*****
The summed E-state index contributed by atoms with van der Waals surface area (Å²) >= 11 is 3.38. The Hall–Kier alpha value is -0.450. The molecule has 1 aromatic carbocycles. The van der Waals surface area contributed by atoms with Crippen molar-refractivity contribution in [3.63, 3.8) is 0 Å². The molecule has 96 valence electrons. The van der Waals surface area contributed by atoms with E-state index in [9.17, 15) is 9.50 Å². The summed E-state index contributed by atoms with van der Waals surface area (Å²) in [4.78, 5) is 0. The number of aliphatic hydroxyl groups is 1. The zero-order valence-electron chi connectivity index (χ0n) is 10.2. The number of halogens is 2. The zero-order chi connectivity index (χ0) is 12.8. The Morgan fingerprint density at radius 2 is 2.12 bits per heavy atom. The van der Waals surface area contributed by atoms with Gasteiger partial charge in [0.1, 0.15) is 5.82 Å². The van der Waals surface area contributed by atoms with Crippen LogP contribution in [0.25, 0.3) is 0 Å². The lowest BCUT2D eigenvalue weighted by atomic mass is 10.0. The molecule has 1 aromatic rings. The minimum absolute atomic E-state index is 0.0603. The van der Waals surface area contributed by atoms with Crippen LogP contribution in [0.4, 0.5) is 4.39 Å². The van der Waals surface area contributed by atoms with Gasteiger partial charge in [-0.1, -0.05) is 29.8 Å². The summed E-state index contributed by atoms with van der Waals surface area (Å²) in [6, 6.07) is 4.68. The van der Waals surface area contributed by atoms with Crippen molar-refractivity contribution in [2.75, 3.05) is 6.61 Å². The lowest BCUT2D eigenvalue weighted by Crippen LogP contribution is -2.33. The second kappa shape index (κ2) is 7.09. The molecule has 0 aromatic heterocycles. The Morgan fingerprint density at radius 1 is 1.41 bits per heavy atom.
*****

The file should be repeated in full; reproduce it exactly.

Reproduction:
The summed E-state index contributed by atoms with van der Waals surface area (Å²) >= 11 is 3.38. The Hall–Kier alpha value is -0.450. The molecule has 1 aromatic carbocycles. The van der Waals surface area contributed by atoms with Crippen molar-refractivity contribution in [3.63, 3.8) is 0 Å². The molecule has 96 valence electrons. The van der Waals surface area contributed by atoms with E-state index in [9.17, 15) is 9.50 Å². The summed E-state index contributed by atoms with van der Waals surface area (Å²) in [4.78, 5) is 0. The number of aliphatic hydroxyl groups is 1. The zero-order valence-electron chi connectivity index (χ0n) is 10.2. The number of halogens is 2. The zero-order chi connectivity index (χ0) is 12.8. The Morgan fingerprint density at radius 2 is 2.12 bits per heavy atom. The van der Waals surface area contributed by atoms with Gasteiger partial charge in [0.1, 0.15) is 5.82 Å². The van der Waals surface area contributed by atoms with Crippen LogP contribution in [0.25, 0.3) is 0 Å². The lowest BCUT2D eigenvalue weighted by atomic mass is 10.0. The molecule has 1 aromatic rings. The minimum absolute atomic E-state index is 0.0603. The van der Waals surface area contributed by atoms with Crippen LogP contribution in [0.4, 0.5) is 4.39 Å². The van der Waals surface area contributed by atoms with Gasteiger partial charge in [-0.1, -0.05) is 29.8 Å². The summed E-state index contributed by atoms with van der Waals surface area (Å²) in [6, 6.07) is 4.68. The van der Waals surface area contributed by atoms with Crippen molar-refractivity contribution in [2.75, 3.05) is 6.61 Å². The lowest BCUT2D eigenvalue weighted by Crippen LogP contribution is -2.33. The second kappa shape index (κ2) is 7.09. The molecule has 0 aromatic heterocycles. The Morgan fingerprint density at radius 1 is 1.41 bits per heavy atom.